- Home Article - 5 Top Aspects of Recovery Eating & The Situations to Use Them
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Head of Sports Nutrition, Australian Institute of Sport
Recovery has become an industry with athletes now having access to Recovery Centres, Recovery Experts, Recovery Drinks and Recovery Bars. A benefit of this interest is the spotlight given to sports nutrition. But the downside is that many athletes have come to consider recovery eating as a ‘One-Size- Fits-All’, ‘Must-Do-at-Every- Opportunity’ activity. At best, misguided recovery eating practices cause a drain on the wallet. Unfortunately, at times, they may actually lead to nutrition problems such as weight gain due to unnecessary or excessive intake of kilojoules or even a failure to promote optimal recovery and adaptation to a training program.
Recovery between exercise sessions may have two separate goals:
Obviously, the chief focus between games or races in a competition schedule is to bounce back as quickly as possible to optimal performance levels – or at least a performance level than is better than that of your opponent or fellow competitors. In the case of key training sessions, the focus of recovery eating may shift more to the second goal of adaptation. Of course, some light workouts or easy competition scenarios may not create any major demands at all.
A further differentiation in recovery eating arises from the variation in physiological stresses encountered in each workout or event. Each session differs in how much you sweat, use up muscle fuel stores, stimulate protein synthesis, or cause damage and disruption to the body. Therefore, different types and amounts of nutrients will be needed to restore normal status. How important it is to deliver those nutrients to the body as soon as possible will depend on whether these nutrients are handled differently in the post-exercise phase and how long it will take to achieve restoration. The bottom line is that each session deserves its own recovery eating plan, and this may differ from athlete to athlete.
In this series, we look at each of the main elements of recovery and now nutrition should be arranged to tackle it. In each case, we will consider:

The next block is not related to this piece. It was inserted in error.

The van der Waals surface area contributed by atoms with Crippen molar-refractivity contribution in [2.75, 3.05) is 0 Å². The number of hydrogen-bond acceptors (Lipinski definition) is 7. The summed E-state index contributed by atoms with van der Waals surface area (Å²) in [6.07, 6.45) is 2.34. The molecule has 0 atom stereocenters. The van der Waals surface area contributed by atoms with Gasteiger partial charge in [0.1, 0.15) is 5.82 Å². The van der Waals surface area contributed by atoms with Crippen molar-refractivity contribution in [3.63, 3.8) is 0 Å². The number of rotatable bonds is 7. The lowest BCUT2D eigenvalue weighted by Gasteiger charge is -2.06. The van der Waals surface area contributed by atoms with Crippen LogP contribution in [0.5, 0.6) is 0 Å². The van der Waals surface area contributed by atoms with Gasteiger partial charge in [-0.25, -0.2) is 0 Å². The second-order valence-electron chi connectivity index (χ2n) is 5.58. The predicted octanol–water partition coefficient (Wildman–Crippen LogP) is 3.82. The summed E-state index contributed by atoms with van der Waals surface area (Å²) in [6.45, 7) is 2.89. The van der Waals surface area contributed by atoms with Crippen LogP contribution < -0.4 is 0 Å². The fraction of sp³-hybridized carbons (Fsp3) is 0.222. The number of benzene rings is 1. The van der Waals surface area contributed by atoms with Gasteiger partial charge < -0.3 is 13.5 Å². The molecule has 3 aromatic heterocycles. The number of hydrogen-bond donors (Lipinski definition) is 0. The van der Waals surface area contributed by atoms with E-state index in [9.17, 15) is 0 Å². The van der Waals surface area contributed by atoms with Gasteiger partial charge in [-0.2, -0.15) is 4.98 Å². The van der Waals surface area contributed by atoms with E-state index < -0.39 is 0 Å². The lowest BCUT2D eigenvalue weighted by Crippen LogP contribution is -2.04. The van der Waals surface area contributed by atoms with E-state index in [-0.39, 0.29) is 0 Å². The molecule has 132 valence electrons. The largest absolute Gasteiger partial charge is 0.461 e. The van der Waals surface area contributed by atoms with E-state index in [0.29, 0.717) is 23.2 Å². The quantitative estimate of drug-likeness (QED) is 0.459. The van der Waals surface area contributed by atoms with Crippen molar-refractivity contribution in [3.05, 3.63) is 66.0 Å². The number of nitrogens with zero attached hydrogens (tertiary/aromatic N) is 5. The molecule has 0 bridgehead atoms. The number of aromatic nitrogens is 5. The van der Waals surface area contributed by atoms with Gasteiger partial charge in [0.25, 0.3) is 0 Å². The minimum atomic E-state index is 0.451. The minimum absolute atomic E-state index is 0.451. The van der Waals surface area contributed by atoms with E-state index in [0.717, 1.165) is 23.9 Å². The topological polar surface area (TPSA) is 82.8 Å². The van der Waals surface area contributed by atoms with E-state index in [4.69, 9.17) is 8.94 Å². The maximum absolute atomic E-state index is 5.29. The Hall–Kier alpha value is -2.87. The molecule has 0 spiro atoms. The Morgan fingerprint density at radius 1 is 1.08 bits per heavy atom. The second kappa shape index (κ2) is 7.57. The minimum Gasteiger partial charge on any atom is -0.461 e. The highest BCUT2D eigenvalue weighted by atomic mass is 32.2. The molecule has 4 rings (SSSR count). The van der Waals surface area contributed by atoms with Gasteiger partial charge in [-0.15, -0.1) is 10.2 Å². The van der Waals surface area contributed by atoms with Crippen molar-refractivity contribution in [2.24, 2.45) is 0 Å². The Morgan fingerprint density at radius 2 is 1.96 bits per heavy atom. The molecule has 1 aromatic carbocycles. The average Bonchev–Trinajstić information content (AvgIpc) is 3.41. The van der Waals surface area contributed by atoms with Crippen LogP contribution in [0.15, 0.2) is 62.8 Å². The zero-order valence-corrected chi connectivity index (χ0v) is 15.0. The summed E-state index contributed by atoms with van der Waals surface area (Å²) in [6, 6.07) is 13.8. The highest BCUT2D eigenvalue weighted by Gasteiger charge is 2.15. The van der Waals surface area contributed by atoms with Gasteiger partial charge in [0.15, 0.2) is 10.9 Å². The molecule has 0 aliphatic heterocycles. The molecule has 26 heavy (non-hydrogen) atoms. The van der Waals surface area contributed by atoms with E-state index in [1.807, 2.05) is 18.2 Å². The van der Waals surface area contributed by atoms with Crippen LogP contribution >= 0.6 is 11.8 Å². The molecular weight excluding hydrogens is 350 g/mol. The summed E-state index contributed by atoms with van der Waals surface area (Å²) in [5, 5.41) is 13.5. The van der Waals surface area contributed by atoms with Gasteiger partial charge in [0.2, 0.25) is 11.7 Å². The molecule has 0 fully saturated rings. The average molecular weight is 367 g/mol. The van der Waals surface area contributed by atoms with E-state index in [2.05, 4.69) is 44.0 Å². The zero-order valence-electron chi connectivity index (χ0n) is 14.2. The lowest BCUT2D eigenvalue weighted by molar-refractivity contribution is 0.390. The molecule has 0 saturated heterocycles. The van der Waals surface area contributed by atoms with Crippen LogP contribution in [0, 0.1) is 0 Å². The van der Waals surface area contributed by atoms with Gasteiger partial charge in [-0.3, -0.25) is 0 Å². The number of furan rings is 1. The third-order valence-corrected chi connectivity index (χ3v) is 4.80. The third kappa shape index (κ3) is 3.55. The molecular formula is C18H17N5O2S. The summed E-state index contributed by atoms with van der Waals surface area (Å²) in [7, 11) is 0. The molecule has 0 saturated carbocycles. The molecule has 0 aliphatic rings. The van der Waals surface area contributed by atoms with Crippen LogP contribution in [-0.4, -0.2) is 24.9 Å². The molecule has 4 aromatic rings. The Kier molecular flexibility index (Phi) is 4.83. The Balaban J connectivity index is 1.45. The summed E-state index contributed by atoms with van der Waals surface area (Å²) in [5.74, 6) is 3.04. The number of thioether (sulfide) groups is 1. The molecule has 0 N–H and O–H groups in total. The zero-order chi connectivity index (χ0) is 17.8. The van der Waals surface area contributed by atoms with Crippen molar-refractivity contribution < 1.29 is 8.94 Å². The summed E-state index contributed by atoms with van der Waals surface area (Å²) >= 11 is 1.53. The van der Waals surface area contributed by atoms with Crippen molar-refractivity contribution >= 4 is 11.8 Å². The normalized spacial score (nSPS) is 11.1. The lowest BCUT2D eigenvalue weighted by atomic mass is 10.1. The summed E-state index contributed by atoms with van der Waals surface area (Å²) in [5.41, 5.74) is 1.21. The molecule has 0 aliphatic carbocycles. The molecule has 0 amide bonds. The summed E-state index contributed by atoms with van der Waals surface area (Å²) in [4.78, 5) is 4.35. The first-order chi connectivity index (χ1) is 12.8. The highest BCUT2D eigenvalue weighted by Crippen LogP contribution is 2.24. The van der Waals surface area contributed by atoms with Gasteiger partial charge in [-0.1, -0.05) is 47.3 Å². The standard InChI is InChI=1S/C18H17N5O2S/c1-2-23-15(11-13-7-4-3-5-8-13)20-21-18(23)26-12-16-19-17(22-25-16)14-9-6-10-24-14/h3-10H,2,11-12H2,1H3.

A universal theme will be the cost benefit analysis of aggressive intake of nutrients after a session of exercise. A universal problem will be whether the athlete can afford to eat extra foods or more expensive food choices to match their Recovey Eating goals. And finally, a universal strategy may be that if it isn’t possible or sensible to add extra Recovery eating to the day, the athlete should consider changing their exercise schedule so that it occurs just before their usual meal pattern.
IN OTHER WORDS, IF THERE IS NO OPPORTUNITY TO BRING NEW FOOD TO THE EXERCISE SESSION, THEN TAKE THE EXERCISE SESSION TO THE FOOD!
Exercise that is demanding in terms of length and/or intensity depletes muscle glycogen stores; restoration of this critical muscle fuel is important if the athlete has to back up for another demanding session. Refuelling is dependent on the supply of carbohydrate from foods and drinks, and in the absence of carbohydrate intake, there is little glycogen synthesis after exercise has finished. In other words, refueling can’t occur until the right recovery eating starts. Even when a carbohydrate supply is available, muscle glycogen restores at a rate of about 5% per hour – although a bit faster in the first couple of hours of recovery. Therefore, it can take around 24 hours for a depleted muscle to refill its glycogen stores. If there is plenty of time between workouts or games, it may not matter if you lose a couple of hours of active refueling. On the other hand, with a challenging turnaround, it makes sense to start refueling as early as possible to make every moment of recovery effective and to take advantage of higher rates of glycogen storage in the early recovery hours.
Carbohydrate-rich selections include
Mix and match these items into meals such as
Compact forms of carbohydrate (useful when appetites are low, the gut is full/uncomfortable, or it is impractical to prepare/eat real foods)